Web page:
Eastern gray and Red squirrels can have two litters per year, one in early spring, and the other in mid-summer. They usually have 2 – 3 young.
Flying squirrels differ from other squirrels in that each litter can have from one to six young. Also, flying squirrels usually live in family groups with anywhere from 5 – 20 members.
These squirrels do not hibernate, but may stay in the nest during bad weather.
Squirrels have been responsible for starting fires by chewing on electrical wires. Other damage includes accumulated droppings, urine stains, chewing and gnawing on wood, and destruction of insulation. Squirrels occasionally damage lawns by burying or searching for and digging up nuts. Eastern gray and Red squirrels are vulnerable to numerous parasites and diseases. Ticks, mange mites, fleas, and internal parasites are common. Flying squirrels are associated with few health concerns; these squirrels pose little, if any, significant threat to humans. Trapping and removal of squirrels is often necessary to stop on-going damage to a structure. This is often tricky and success lies in extensive professional experience in this field
Bats (Image © Dreamstime.com)
Big Brown bats have glossy brown fur on their back with the belly fur being lighter. Their bodies are about 5” long, a wingspan up to 13”and can fly reaching speeds of up to 40 mph. Bats emit high frequency sounds similar to sonar, in order to avoid obstacles, locate and capture insect prey, and to communicate. Big brown bats can live up to 18-20 years in the wild.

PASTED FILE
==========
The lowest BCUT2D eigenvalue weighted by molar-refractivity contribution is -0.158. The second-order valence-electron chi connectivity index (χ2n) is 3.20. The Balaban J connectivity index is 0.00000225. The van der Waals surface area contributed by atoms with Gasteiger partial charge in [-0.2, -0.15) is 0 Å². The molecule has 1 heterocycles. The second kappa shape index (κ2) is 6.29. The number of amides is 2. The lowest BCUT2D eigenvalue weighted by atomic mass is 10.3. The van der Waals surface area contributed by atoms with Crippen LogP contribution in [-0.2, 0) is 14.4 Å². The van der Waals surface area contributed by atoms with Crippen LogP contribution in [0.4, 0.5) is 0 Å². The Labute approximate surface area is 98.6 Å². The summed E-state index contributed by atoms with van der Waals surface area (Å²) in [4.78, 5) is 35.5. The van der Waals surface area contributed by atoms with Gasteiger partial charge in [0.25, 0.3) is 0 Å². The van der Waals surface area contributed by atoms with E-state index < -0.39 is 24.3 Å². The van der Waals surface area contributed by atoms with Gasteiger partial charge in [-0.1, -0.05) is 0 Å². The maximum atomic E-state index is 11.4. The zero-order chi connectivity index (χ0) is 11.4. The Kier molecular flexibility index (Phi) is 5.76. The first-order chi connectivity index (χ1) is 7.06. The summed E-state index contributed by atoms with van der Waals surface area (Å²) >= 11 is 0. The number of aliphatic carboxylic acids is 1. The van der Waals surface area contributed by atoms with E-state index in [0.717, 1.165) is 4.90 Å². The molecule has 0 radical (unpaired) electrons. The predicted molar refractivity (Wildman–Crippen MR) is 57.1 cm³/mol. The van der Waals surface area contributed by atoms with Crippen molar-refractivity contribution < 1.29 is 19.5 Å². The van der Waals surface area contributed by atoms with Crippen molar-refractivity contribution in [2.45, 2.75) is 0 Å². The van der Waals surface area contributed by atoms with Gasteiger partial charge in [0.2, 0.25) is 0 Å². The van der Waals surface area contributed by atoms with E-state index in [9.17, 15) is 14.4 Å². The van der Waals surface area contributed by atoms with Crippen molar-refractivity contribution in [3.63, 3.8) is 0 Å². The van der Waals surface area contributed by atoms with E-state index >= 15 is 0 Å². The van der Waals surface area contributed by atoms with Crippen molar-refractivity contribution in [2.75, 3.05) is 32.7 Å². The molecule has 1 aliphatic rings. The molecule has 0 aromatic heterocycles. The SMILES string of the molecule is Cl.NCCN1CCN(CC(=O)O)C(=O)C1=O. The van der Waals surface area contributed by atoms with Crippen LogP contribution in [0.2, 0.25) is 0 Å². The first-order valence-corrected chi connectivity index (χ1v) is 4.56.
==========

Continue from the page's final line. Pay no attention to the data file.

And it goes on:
Bats are nocturnal (active at night) insectivores (eat insects), and some species eat up to half their body weights each night in flying insects. Big Brown bats prefer eating beetles over other insects, using their powerful jaws to chew through the beetles’ hard exoskeleton. They will also eat other flying insects including moths, flies, wasps, and flying ants all of which they capture while in flight.
Bats generally mate in the fall and winter, but the female retains the sperm in the uterus until spring, when ovulation and fertilization take place. Pregnant females congregate in maternity colonies until birth occurs between April and July. There are usually 1- 2 young that begin flying at 3 – 5 weeks of age. Male bats do not participate with raising young.
Because insects are not available as food during winter, bats survive by either migrating to warmer regions where insects are available, or by hibernating.
Bats become a nuisance when they enter homes through overhangs, soffits, construction gaps on roof lines, or around chimneys. Bats can squeeze through dime sized holes and enter attics leaving stains and odors from urine and feces.
Sharing living quarters with bats can also pose many health concerns. Bats are hosts to ectoparasites such as ticks, mites, fleas and bat bugs (a close relative of the bed bug). Another health concern is Histoplasmosis, a deadly, airborne fungus disease that can grow in bat droppings. Like other mammals, a very small percentage of bats contract rabies. Many rabies exposures could be avoided if people simply refrained from handling bats. Control measures include trapping, removal and structural exclusion to prevent re-infestation. In all cases, this should be left to a professional.